Review: I’m Wearing Two Suits Because I Mean Business by Steen Raskopoulos (Performance, 2014)

Steen Raskopoulos in 'I'm Wearing Two Suits Because I Mean Business'
Steen Raskopoulos in ‘I’m Wearing Two Suits Because I Mean Business’

Steen Raskopoulos is so hot right now. He seems to be everywhere on the Australian comedy scene at the moment. I’ve seen him in one of ABC’s recent Fresh Blood web comedies, he was in ABC2’s This is Littleton not too long ago (did anyone see that?), and he is constantly in my Facebook feed as part of Giant Dwarf’s weekly news with his show The Bear Pack (with Carlo Ritchie).

Raskopoulos won Best Newcomer at the 2013 Sydney Comedy Festival and was nominated for Best Newcomer at the 2013 Melbourne International Comedy Festival. This particular show sold out at the Comedy Festival here in Sydney earlier in the year and the delightful peeps at Sydney’s Comedy Store have helped Raskopoulos bring it back one more time for those who missed out (like me).

Billed as ‘a one-man sketch comedy show’, I’m Wearing Two Suits Because I Mean Business is exactly that. Raskopoulos works through a string of wayward, off-beat characters whose bits all loosely fall under the banner of ‘doing business’.

There’s the Greek Orthodox Priest Film Reviewer, who chants away about Gravity with Sandra Bullock and George ‘Yorgo’ Clooney; a Moose Dad trying to keep the horrible truth about Moose Mum from his Moose son; a contrary rapper who forces everyone to throw their hands in the air and then abuses his audience for being mindless drones who do as their told.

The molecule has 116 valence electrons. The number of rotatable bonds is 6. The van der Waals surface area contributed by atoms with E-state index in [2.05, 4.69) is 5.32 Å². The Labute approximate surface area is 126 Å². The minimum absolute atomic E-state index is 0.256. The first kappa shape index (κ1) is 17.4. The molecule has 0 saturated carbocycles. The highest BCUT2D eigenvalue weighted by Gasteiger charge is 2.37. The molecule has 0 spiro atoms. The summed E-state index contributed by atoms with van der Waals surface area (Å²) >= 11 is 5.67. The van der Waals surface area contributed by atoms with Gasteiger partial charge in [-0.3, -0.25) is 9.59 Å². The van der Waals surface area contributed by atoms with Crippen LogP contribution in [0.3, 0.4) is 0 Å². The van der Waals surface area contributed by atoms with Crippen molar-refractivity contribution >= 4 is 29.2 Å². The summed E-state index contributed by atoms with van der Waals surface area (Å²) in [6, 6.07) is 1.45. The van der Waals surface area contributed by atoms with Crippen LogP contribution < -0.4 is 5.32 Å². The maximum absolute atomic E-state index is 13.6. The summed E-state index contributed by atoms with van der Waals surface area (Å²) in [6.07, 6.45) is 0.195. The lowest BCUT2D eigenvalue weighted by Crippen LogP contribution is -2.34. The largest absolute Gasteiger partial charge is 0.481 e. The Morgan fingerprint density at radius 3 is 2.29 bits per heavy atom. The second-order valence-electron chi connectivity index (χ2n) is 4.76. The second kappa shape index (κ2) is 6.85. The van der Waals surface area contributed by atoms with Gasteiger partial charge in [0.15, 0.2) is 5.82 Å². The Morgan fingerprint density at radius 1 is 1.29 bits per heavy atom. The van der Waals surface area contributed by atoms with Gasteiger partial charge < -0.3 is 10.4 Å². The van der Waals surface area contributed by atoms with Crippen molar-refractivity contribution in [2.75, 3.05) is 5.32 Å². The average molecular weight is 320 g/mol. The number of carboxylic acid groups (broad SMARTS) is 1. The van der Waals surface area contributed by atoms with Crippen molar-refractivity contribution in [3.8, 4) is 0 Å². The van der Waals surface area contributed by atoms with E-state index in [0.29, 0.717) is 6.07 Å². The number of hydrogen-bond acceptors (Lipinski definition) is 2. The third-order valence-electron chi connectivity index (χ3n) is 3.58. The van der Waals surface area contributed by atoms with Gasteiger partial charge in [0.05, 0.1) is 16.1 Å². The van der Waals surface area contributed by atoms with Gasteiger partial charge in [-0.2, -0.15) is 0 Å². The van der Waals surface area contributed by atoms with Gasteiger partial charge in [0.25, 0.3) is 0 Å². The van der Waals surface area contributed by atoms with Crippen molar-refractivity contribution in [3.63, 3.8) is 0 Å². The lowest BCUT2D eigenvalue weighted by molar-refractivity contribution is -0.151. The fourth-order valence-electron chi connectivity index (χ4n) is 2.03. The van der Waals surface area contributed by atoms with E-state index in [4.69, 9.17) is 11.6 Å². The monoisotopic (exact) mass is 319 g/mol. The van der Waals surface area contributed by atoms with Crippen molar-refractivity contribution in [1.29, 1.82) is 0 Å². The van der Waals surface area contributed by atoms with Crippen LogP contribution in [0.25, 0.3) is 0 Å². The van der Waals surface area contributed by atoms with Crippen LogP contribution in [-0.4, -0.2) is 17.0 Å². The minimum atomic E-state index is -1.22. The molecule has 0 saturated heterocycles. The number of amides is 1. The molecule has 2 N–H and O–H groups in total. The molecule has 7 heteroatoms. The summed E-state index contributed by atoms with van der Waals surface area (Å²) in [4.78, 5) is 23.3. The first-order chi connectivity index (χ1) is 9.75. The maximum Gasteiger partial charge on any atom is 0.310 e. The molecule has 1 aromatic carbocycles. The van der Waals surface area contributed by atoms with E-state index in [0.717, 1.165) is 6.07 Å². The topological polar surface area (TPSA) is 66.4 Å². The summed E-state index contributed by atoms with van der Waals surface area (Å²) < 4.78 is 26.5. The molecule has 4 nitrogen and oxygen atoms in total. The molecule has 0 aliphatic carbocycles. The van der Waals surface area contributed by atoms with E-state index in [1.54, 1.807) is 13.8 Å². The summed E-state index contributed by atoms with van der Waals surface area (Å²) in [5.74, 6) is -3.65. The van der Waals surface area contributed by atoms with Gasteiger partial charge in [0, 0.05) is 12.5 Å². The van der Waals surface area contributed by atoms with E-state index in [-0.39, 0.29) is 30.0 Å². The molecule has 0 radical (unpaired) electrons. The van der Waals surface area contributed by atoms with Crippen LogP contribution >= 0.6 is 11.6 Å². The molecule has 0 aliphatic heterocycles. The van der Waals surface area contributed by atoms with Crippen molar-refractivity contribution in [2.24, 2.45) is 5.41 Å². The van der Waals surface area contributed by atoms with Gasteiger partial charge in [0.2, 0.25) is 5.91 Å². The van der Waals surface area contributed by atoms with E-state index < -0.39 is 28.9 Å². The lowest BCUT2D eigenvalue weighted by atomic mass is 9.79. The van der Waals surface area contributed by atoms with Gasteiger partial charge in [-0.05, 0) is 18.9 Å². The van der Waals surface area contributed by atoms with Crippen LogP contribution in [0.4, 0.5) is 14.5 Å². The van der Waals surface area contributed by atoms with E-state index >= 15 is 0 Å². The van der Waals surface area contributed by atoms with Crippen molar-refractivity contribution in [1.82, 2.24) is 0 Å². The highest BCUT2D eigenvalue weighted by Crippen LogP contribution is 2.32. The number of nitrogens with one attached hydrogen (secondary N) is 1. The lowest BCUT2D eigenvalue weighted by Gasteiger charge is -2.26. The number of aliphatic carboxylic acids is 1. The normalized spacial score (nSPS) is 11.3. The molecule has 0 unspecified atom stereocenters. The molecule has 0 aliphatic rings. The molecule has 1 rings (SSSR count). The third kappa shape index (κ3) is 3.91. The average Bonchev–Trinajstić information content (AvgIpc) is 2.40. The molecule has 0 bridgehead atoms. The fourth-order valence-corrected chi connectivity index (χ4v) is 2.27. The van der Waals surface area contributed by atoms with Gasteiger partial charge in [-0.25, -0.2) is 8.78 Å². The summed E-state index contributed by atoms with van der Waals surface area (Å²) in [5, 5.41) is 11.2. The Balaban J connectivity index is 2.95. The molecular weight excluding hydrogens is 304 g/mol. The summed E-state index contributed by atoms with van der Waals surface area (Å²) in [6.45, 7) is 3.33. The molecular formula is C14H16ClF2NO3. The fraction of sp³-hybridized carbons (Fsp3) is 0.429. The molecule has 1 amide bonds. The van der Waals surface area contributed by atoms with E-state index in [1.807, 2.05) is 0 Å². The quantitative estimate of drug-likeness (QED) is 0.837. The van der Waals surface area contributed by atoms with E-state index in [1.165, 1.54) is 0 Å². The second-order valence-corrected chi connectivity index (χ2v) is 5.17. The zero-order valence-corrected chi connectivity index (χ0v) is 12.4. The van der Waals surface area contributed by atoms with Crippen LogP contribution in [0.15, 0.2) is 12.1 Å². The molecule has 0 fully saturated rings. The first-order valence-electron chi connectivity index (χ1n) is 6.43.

The main character though comes in the form of ‘Toby Zegamo’ — a man for whom Business Never Stops. A man so committed to his business that he conducts impromptu job interviews on stage and reminds us all that nothing is as important as keeping the business wheels turning, including family and life itself. One of the most touching performances of the show was Raskopoulos playing Zegamo’s young son, a pathologically optimistic boy who never gets to play for his footy team and whose father presumably never shows up to support him. Everyone in the audience was sighing in pity for the character almost immediately — it was glorious.

A big part of the show’s charm is courtesy of its deliberate and extensive audience participation. Raskopoulos’ background as an improv comic is abundantly clear as he pulls a rapid succession of unwitting participants onto stage throughout the show and yet somehow manages to make it all flow without ever stalling, despite some members of the audience clearly having a lot of trouble understanding exactly what he was asking them to do. A few highlights included a man in a blue pinstripe shirt completely committing to a slow motion sprint race through the crowd, a young woman helping tell a campfire fairytale by throwing out random words whenever Raskopoulos shone a flashlight in her face, and a woman who genuinely struggled for quite some time to understand what Raskopoulos exactly meant when he was saying ‘underneath your seat’. Golf claps to you all.

It also must be noted: kudos to this male character comedian who abstained from frocking up and pretending to be a sheila.

I was lucky enough to catch Raskopoulos’ last performance of this show in Australia as he now prepares to take it to the Edinburgh Fringe later this year. If you happen to be in that part of the world at the time, I’d certainly recommend it.

Steen Raskopoulos’ I’m Wearing Two Suits Because I Mean Business had an encore show at Sydney’s Comedy Store in the Entertainment Quarter on July 12th 2014. You can find Steen through his Facebook page here, on Twitter with @srasko and Instagram with @steenrasko.

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